Second-Grade Students Write Stories On Behalf Of Shelter Dogs To Help Them Get Adopted

It’s always inspiring to see young people inspired to help animals. Sometimes children have the most adorable and creative ways of helping cats and dogs in need, including those in shelters looking for homes.That was the case recently, after one class of second-graders began a heartwarming project to help some local shelter pets get adopted.

Kensey Jones is a second grade teacher at St. Michael’s Episcopal School in Richmond, Virginia. This school year, she came up with a great idea that would both give her young students a creative and educational project while also helping some rescue pets get some much-needed attention.

The idea: have the students draw pictures and write stories on behalf of pets in need awaiting adoption at Richmond Animal Care and Control. Kensey has been a weekend volunteer at the shelter.

“The idea came to me that I could connect [the students’] persuasive writing paragraphs with something real in the community,” the teacher told Good Morning America.

She reached out to the RACC, and they not only accepted the proposal but were thrilled for the help.

“I thought it was an amazing idea,” RACC director Christie Chipps Peters told GMA.

On January 31, the students met an RACC shelter dog named Snowball, and learned of the shelter’s mission. They were then each assigned and briefed on an adoptable pet — 23 dogs and 1 cat — and got to work.

The 7- and 8-year-old students took their “persuasive writing” assignment to heart. In their sweet childlike way, they wrote on behalf of the pets, making the case why they should be chosen by potential adopters.

“Hello, My name is Sunday Special. I would love to be adopted,” another student’s letter reads. “If you do adopt me, I hope I will brighten up your Sundays like the SUN! You’ll be my Sunday Special, and I hope I’ll be yours!“

“I love, love, love belly rubs,” another student wrote in the voice of a dog named Famous Amos. “I’m a very cute dog… will you take care of me and take me to a home?”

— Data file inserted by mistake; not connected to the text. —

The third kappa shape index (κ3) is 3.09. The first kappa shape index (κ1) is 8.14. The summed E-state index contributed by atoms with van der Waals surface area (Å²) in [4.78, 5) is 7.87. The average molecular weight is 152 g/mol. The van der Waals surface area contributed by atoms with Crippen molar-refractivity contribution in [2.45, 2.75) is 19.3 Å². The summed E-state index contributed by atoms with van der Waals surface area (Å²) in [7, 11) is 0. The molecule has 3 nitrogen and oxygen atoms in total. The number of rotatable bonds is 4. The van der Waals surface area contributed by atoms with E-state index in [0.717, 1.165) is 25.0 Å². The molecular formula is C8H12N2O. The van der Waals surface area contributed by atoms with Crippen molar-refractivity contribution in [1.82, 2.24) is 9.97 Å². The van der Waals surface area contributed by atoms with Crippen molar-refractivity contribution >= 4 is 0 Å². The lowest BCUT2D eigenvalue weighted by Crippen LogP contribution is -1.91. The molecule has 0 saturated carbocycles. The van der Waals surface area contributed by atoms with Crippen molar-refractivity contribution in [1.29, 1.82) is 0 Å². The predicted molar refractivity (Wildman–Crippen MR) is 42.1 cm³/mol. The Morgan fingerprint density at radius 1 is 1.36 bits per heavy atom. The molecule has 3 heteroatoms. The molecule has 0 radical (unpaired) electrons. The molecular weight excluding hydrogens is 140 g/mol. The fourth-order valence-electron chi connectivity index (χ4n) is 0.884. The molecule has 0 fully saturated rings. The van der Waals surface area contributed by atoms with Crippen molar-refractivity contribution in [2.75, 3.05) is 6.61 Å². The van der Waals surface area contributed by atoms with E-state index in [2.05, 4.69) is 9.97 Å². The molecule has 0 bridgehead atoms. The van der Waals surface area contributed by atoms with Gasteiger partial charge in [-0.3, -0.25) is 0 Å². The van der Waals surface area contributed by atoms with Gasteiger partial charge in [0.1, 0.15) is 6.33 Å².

The pictures and letters were displayed at the shelter on the pets’ kennels. For prospective adopters, the stories no doubt put some adorable personality into the adoptable pets.

And amazingly, the project did wonders for the animals: according to NPR, the vast majority of the pets the kids wrote about have been adopted, with only four dogs remaining in the shelter.

“It was just a miraculous marketing tool to help people find those pets and fall in love with them with the stories that the kids wrote, and then take that pet home with them,” Christie Chipps Peters told NPR.

Peters is sure that the kids’ letters made a big difference. Sunday Special was one of the dogs who has since found a home, and she’s sure the promise to “brighten up your Sundays like the sun” was what convinced the new adopters.

“His little story, I’m telling you, is the reason that he got adopted.”

Kensey Jones says her students were thrilled about the project and have taken a great interest in the dogs’ lives — and that the assignment helped their important writing skills.

“This classroom project collaboration allowed me to combine my two greatest passions, children’s literacy and helping animals in need,” Jones said in a press release, according to the New York Post. “I am so proud to see my students rise to the occasion and write amazing persuasive paragraphs through the eyes of one of their RACC dogs.”

She hopes more teachers will be inspired to start their own similar projects, for both the kids and the dogs.

“Make that impact for not only the children, but the dogs that are awaiting their forever home,” the teacher told NPR.

What a beautiful story. Thank you to these sweet second graders for helping all these dogs find homes! You really made a difference.

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